By Jove! Astroboffins spot 12 new spanking moons around Jupiter

Now it has 79 satellites, and one is a tiny 'oddball'

Jupiter already had the most moons in the Solar System, but now scientists have discovered twelve new ones bringing the total up to 79.

They were first spotted last year by a team of astronomers originally on the hunt for the elusive Planet Nine, a hypothetical body speculated to exist beyond Neptune. Unfortunately, they couldn’t find the hypothesized planet using the Blanco 4-meter telescope at Cerro Tololo Inter-American in Chile, but they did manage to unearth a treasure trove of new satellites around our largest planet.

“Jupiter just happened to be in the sky near the search fields where we were looking for extremely distant Solar System objects, so we were serendipitously able to look for new moons around Jupiter while at the same time looking for planets at the fringes of our Solar System,” said Scott Sheppard, a researcher at the Carnegie Institution for Science, a private, nonprofit organisation based in Washington, D.C.

The twelve moons have been broadly clustered into three groups. Nine of them have retrograde orbits, going in the opposite direction to Jupiter’s spin. Two of them go round in a prograde motion, in the same direction to Jupiter’s spin. And one of them has a very strange trip around the planet, leading it to be dubbed an “oddball”.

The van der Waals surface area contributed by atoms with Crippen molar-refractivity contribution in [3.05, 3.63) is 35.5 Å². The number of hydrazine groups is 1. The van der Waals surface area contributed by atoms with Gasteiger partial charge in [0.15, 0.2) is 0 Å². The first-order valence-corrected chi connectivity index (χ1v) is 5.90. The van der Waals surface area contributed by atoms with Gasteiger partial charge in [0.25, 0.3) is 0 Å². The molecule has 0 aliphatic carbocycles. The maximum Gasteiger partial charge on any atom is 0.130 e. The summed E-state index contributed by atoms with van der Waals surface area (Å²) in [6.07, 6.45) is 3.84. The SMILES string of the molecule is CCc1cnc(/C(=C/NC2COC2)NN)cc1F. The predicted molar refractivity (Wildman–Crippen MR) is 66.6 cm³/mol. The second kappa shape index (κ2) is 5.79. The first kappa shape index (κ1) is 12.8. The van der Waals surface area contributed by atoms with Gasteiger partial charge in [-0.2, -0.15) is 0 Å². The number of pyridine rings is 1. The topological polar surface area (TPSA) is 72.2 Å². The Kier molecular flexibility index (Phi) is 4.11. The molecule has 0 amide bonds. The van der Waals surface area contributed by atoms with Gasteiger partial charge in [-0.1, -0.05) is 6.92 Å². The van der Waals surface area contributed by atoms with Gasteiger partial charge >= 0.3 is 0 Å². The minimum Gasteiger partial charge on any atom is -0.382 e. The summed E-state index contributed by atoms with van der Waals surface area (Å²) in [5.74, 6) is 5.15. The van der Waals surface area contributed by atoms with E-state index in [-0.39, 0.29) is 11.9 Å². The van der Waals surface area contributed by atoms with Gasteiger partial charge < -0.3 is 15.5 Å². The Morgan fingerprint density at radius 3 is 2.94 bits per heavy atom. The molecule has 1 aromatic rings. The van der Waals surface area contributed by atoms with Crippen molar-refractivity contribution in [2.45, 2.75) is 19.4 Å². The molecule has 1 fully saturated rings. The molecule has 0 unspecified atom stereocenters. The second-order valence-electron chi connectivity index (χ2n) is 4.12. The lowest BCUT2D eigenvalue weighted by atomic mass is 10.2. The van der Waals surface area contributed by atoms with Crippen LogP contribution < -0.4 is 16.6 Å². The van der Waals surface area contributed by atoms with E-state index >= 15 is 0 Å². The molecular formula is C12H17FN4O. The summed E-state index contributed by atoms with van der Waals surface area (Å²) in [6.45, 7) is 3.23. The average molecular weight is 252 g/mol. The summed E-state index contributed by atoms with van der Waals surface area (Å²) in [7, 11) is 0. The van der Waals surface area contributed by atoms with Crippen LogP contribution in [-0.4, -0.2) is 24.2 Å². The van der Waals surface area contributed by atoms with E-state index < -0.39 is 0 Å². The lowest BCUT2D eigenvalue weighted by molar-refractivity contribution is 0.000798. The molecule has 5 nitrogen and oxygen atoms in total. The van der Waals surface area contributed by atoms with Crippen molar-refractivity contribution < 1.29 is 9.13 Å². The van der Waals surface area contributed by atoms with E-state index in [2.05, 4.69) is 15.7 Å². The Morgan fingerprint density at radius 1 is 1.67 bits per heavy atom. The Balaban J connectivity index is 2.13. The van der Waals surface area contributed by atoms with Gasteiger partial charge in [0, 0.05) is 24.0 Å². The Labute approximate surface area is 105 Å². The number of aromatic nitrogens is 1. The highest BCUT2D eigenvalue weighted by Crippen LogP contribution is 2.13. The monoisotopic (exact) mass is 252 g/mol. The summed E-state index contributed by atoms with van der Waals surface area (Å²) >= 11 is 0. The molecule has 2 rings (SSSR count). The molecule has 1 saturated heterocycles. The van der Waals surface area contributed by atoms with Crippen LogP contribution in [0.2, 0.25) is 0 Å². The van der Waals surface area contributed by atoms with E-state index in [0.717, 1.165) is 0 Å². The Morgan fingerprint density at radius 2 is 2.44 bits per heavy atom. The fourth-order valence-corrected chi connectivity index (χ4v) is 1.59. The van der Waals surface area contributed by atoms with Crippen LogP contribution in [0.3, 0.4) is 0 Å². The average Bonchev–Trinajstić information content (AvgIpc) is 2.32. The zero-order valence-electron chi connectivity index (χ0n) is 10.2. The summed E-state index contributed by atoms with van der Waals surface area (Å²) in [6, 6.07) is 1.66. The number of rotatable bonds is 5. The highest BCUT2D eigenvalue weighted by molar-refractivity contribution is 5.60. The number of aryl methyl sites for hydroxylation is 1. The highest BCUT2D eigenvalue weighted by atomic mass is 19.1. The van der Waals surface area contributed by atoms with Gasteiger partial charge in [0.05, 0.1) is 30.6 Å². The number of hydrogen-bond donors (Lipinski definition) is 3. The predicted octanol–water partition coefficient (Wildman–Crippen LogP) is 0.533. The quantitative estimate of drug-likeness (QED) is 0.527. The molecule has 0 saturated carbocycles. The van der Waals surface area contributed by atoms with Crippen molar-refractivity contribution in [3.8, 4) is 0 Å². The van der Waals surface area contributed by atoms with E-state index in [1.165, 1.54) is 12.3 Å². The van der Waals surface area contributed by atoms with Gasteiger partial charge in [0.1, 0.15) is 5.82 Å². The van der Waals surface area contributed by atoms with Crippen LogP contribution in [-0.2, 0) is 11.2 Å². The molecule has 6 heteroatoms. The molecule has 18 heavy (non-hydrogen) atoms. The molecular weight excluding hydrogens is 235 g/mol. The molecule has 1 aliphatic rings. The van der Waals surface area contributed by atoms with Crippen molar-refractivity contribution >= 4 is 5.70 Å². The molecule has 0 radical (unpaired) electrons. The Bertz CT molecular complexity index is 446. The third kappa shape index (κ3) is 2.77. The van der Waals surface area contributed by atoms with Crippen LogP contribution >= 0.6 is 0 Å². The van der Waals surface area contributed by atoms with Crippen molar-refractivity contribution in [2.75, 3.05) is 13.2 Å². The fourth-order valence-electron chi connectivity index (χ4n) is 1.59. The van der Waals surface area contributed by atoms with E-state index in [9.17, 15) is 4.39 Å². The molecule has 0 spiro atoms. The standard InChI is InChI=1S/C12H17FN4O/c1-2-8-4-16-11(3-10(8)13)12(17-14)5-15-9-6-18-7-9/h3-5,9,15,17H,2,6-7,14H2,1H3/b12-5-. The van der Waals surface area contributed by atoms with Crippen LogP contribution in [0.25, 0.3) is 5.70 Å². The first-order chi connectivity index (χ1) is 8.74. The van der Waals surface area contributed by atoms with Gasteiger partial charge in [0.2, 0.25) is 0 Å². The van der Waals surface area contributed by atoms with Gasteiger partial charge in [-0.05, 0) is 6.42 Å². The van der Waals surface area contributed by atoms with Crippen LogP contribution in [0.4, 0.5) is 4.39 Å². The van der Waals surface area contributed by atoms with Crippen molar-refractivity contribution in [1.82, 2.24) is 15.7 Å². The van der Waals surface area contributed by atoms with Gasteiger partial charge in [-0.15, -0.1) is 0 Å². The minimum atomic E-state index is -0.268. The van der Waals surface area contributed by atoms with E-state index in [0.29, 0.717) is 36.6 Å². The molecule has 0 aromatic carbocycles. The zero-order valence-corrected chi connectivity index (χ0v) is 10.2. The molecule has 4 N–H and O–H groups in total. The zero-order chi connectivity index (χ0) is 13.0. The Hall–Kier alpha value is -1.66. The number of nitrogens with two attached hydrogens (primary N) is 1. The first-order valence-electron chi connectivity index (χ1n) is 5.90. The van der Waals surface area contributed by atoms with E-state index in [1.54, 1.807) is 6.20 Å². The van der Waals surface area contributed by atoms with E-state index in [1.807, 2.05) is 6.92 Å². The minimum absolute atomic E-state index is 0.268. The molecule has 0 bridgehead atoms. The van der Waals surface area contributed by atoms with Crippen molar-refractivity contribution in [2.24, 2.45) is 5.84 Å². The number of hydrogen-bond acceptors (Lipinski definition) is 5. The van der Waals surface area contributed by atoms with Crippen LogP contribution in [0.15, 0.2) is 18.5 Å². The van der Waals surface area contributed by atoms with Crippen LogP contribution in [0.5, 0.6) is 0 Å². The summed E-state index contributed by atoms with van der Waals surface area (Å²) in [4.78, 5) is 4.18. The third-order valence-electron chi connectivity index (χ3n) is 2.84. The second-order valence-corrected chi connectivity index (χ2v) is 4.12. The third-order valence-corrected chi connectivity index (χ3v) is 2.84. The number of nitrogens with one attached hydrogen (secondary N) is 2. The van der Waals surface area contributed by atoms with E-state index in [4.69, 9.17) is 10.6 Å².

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“Our other discovery is a real oddball and has an orbit like no other known Jovian moon,” Sheppard said. “It’s also likely Jupiter’s smallest known moon, being less than one kilometer in diameter”.

It has an angled prograde orbit that takes about a year and a half to complete. The retrograde set of moons take about two years to complete a lap around Jupiter, and the prograde ones take under a year. Since it’s more distant than the other prograde moons, the oddball crosses the path of outer retrograde moons.

“This is an unstable situation,” said Sheppard. “Head-on collisions would quickly break apart and grind the objects down to dust.”


Diagram of the new moons split into different groups. Image credit: Roberto Molar-Candanosa, courtesy of Carnegie Institution for Science.

The researchers believe the oddball may be a leftover fragment from a larger prograde moon that split apart from repeated collisions. They have proposed to call the new moon Valetudo, named after the great-grandaughter of the Roman god Jupiter, the goddess of health and hygiene. ®

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